Power bills could rise by $1,000 a year under Coalition plan to boost gas until nuclear is ready, analysts say

<span>Slowing the rollout of renewable energy and backfilling with gas as coal is replaced will mean consumers are hit with ‘quite a large cost’, analysts say.</span><span>Photograph: Asanka Ratnayake/Getty Images</span>
Slowing the rollout of renewable energy and backfilling with gas as coal is replaced will mean consumers are hit with ‘quite a large cost’, analysts say.Photograph: Asanka Ratnayake/Getty Images

Australians could face an increase in annual household power bills of up to $1,000 under a Coalition plan to slow the rollout of large-scale renewable energy and use more gas-fired electricity before nuclear plants are ready, analysts say.

As Peter Dutton faced cross-party resistance to his announcement that he would go to the next election promising to eventually build seven nuclear plants, energy market analysts warned the Coalition’s proposal would probably lead to a significant rise in prices over the next decade, before a nuclear industry came online.

Few details of the opposition’s proposal have been released, but Dutton told a press conference on Wednesday that the Coalition would restrict investment in solar and windfarms and cover the electricity shortfall created as old coal-fired plants shut over the next two decades by using more gas power.

Analysts said gas was a far more expensive power source in the national grid than renewable energy or coal, and opening new gas basins was unlikely to change this as the country’s cheap gas had already been extracted. They said adding more gas power could also increase greenhouse gas emissions, accelerating the climate crisis.

Tristan Edis, a director with the firm Green Energy Markets, said the wholesale electricity price was set by the most expensive fuel being used at any given time. Those prices were “very high” – between $250 and $300 per megawatt hour of electricity, about three times the average price – whenever fast-start gas plants were used to complement cheaper coal, solar, wind and hydro energy.

Gas currently provides less than 5% of electricity in the national electricity market, and is only called on when needed to meet demand.

Edis said if a Coalition government put a hold on investment in solar and windfarms and boosted gas power so that it was replacing coal and always setting the price, “you’re talking about an increase of $500 to potentially even $1,000 per annum for a household power bill”.

Dr Roger Dargaville, an associate professor and the interim director of the Monash Energy Institute, said it was difficult to predict what the Coalition’s announcement would mean for bills due to a lack of detail, but agreed the increase in an annual bill could be $1,000.

“It seems the options being presented will either lead to extraordinary maintenance bills to keep old coal plants going or using a lot more gas,” he said. “Coal is a very cheap fuel, so if you’re going from a coal-dominated system to a gas-dominated system, you are going to see very steep energy prices.”

Related: Peter Dutton’s nuclear power push does not address the urgency of the climate crisis we now find ourselves in | Alan Finkel

Dargaville said more renewable energy backed by “firming” support – including energy storage, new transmission lines and gas power only when required – was “the only sensible option and almost certainly the least cost option”.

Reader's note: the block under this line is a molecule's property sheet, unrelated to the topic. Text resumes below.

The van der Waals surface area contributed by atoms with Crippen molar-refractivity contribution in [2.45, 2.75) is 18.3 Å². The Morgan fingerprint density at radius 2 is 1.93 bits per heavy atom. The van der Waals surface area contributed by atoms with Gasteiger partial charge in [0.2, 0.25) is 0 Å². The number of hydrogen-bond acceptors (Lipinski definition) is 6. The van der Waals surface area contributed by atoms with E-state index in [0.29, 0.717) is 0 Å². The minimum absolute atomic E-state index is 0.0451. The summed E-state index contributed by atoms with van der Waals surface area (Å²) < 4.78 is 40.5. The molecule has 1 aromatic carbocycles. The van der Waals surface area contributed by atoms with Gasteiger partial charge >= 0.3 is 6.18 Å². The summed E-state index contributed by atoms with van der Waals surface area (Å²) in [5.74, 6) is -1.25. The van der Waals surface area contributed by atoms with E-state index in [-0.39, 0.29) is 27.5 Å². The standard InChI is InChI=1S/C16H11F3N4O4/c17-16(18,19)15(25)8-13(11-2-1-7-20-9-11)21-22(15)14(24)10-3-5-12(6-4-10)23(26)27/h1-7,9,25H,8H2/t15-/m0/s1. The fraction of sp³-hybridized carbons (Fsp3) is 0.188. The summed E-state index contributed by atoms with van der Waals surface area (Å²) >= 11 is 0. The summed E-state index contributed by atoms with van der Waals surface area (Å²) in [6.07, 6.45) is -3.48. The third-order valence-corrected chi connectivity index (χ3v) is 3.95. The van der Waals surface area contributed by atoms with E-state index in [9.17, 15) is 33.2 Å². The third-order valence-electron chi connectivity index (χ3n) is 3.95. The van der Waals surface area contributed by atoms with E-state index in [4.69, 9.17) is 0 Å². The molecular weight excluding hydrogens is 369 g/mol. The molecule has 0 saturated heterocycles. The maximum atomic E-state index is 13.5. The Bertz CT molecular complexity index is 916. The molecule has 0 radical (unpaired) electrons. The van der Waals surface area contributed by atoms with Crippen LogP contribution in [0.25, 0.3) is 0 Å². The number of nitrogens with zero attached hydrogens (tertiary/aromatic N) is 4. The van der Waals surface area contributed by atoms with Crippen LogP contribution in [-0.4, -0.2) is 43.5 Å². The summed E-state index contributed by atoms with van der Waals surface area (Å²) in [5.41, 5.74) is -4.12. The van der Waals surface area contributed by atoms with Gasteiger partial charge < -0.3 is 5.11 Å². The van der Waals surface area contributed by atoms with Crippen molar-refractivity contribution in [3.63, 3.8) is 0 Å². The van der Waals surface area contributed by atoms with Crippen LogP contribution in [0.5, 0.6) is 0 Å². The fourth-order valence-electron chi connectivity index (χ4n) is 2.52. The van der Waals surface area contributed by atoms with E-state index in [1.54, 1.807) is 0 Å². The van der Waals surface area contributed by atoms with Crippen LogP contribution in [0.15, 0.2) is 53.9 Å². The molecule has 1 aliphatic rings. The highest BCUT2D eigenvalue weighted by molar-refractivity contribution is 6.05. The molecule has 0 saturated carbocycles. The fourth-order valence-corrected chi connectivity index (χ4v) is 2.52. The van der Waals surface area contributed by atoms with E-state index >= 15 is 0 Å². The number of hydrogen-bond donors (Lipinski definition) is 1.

Dr Dylan McConnell, an energy systems researcher at the University of New South Wales, agreed that using more gas-fired power would push up prices for consumers.

He estimated the increase in annual bills, if gas replaced renewable energy as the main new energy source over the next decade, could be $400 or $500.

“If you slow the rollout of renewable energy and backfill with gas we’re talking about quite a large cost,” McConnell said.

The analysts’ estimates are at odds with the Coalition’s claim that its approach would lead to “cheaper, cleaner and consistent electricity” compared with the Albanese government’s goal of 82% of generation coming from renewable sources by 2030.

The shadow treasurer, Angus Taylor, told the ABC’s Radio National on Thursday that power prices could be reduced under the Coalition before nuclear came online because of “shorter-term strategies” including using more gas.

The opposition has said it would make announcements on gas and renewable energy before the election. Coalition MPs have signalled they may offer more support for household solar systems, but stall investment in the large-scale renewable developments. The Nationals leader, David Littleproud, has argued “we won’t need them”.

Dutton said he wanted the commonwealth to build nuclear plants on the site of existing or past coal-fired plants in Queensland, New South Wales, Victoria, Western Australia and South Australia.

Related: Coalition’s climate and energy policy in disarray as opposition splits over nuclear and renewables

But he has not released the cost of the plants, explained how the Coalition would lift legislated federal and state bans on nuclear power, or said why he believed the first two plants could be operating by 2035 or 2037 – a much faster timeframe than experts say would be possible.

On Friday, progressive thinktank the Australia Institute released the results of a survey of 1,005 Australians that it commissioned from the firm Dynata in May.

It found nearly two-thirds (65%) said they were not prepared to pay extra to have nuclear power in the mix.

However, nearly one-quarter of respondents said they would be prepared to pay more to introduce nuclear. About 4% said they were prepared to pay more than $500 extra a year.

The executive director of the Australia Institute, Richard Denniss, said it showed that “residents across the country, regardless of who they vote for, don’t support a nuclear future that requires them pay more for electricity than they already do”.